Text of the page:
Let’s continue our discussion on recommender systems. The following figure briefly summarizes branches in recommender systems.
In the previous blog, we explored the content-based recommender system. We will look more into collaborative filtering recommender systems in this blog and implement an example with MovieLens dataset using Pyspark ML ALS Recommendation Module in Azure Databricks in our next blog. For the big size of data, Azure Databricks notebook based on the Apache Spark frame provides us with a reliable environment for fast job execution.
Unlike the content-based method, collaborative filtering does not require features of individual items. Instead, the general tendency of users throughout items are collected to group similar users and the algorithm learns what features to use to determine similarities between items.
Collaborative filtering is usually divided into three branches: memory-based, model-based and hybrid method which combines the two methods (memory-based+model-based). The memory-based method is sometimes called “instant-based” method since it temporarily stores information in the computer memory to generate recommendations. In short, the memory-based approach is differentiated from the model-based approach by the amount of user-item data required to develop recommender systems. The former requires the entire user-item dataset to compute recommendations. Meanwhile, the latter makes use of partial data through dimension reduction to create a model. The overall user-item interactions are then approximated from the model.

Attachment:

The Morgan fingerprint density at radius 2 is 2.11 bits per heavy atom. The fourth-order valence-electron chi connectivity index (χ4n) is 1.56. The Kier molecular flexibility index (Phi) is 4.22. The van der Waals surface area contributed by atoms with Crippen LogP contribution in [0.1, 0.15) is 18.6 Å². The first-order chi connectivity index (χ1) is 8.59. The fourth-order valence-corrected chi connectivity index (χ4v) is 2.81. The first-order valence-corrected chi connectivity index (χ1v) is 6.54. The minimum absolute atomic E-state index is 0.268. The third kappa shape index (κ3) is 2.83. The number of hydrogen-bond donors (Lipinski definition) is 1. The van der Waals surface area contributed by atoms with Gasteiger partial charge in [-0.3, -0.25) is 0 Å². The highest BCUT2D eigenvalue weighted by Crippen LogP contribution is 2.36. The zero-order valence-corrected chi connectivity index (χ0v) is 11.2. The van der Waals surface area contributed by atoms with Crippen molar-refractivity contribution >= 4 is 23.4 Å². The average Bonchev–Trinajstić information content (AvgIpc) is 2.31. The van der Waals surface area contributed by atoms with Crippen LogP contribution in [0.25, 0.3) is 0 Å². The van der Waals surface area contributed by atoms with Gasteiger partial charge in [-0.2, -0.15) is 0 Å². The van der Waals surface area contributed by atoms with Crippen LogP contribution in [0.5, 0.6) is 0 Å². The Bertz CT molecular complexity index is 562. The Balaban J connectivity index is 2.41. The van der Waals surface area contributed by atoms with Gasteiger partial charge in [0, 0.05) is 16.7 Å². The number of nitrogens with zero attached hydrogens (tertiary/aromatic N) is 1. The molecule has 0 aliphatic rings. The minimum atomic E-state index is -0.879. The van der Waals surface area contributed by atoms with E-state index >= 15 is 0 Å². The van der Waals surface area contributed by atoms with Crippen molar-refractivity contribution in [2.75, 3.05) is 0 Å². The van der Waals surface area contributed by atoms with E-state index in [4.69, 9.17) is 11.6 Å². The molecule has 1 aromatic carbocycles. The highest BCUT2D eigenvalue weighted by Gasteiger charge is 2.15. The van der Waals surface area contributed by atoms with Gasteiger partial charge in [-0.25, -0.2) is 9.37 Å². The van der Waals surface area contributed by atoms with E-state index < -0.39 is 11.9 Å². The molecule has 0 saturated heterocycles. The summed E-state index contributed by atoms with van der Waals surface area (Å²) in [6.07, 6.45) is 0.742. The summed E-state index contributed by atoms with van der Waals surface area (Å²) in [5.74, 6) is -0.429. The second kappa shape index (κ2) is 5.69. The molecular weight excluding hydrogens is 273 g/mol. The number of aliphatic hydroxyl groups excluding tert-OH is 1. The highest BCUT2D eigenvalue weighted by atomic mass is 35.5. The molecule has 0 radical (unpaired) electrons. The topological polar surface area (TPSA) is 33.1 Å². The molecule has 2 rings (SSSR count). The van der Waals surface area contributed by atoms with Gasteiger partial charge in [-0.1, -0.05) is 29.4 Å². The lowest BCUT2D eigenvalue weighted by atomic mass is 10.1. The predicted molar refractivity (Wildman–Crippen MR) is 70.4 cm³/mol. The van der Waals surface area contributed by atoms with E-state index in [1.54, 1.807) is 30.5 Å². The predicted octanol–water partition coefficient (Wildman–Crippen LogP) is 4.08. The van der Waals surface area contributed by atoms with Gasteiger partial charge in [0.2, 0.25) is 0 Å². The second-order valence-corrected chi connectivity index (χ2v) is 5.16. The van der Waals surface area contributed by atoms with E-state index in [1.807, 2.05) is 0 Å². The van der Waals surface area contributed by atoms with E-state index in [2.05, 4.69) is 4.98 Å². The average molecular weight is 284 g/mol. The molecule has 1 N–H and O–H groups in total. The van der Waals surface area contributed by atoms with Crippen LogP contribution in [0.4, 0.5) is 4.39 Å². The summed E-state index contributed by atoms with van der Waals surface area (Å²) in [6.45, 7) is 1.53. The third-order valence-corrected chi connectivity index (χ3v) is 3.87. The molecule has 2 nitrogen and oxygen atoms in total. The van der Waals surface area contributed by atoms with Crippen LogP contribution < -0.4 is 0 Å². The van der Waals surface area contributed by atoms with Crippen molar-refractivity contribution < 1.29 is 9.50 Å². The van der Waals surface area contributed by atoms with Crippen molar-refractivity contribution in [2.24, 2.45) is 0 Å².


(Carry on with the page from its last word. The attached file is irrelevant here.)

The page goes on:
Memory-based collaborative filtering computes similarities between users or items and predicts a new rating for an item by taking the weighted average of ratings from the similar group. There are two types in this approach: user-based filtering and item-based filtering. Basic ideas behind these methods are;
For user-based filtering: “users who are similar to a certain user also liked…”, and
For item-based filtering: “users who preferred a certain item also liked…”
User-based filtering first selects a user and finds users who have similar rating patterns. The recommender system then can suggest items that those similar users liked. Item-based filtering, on the other hand, takes an item first and finds users who liked the particular item, then searches other items that those users also liked. Item-based filtering has an advantage over user-based filtering. In that, the algorithm can reduce the data size to explore. It only looks at the items that have been rated by users and compiles similar items, rather than comparing all users.
The following figure illustrates the two filtering methods in the user-item rating matrix. For user-based filtering, the similarity between user ukand user ulis calculated by averaging similarities between ratings in columns i2,i3and in. This process is iterated to compare all users. For item-based filtering, the similarity between item iiand item ijis measured by calculating similarities between ratings in rows u1,u2and uk.
Similarities are commonly measured by “Pearson correlation” or “vector cosine”. The first method computes the linear correlation between two user ratings (or item ratings) and validates how much those two users (or items) vary from each other. The second method, as explained in our previous blog, treats two users (or items) as multi-dimensional vectors and compares the angle between them by taking the cosine value.
Memory-based collaborative filtering applies simple algorithms to implement the recommender system and generates good prediction quality. However, this approach is limited in scaling to larger dataset since it basically travels over the entire user-item matrix, which leads to slow computing process. Model-based collaborative filtering is scalable and faster as it takes partial data to create a model and avoids overfitting when the model represents enough of real-world data.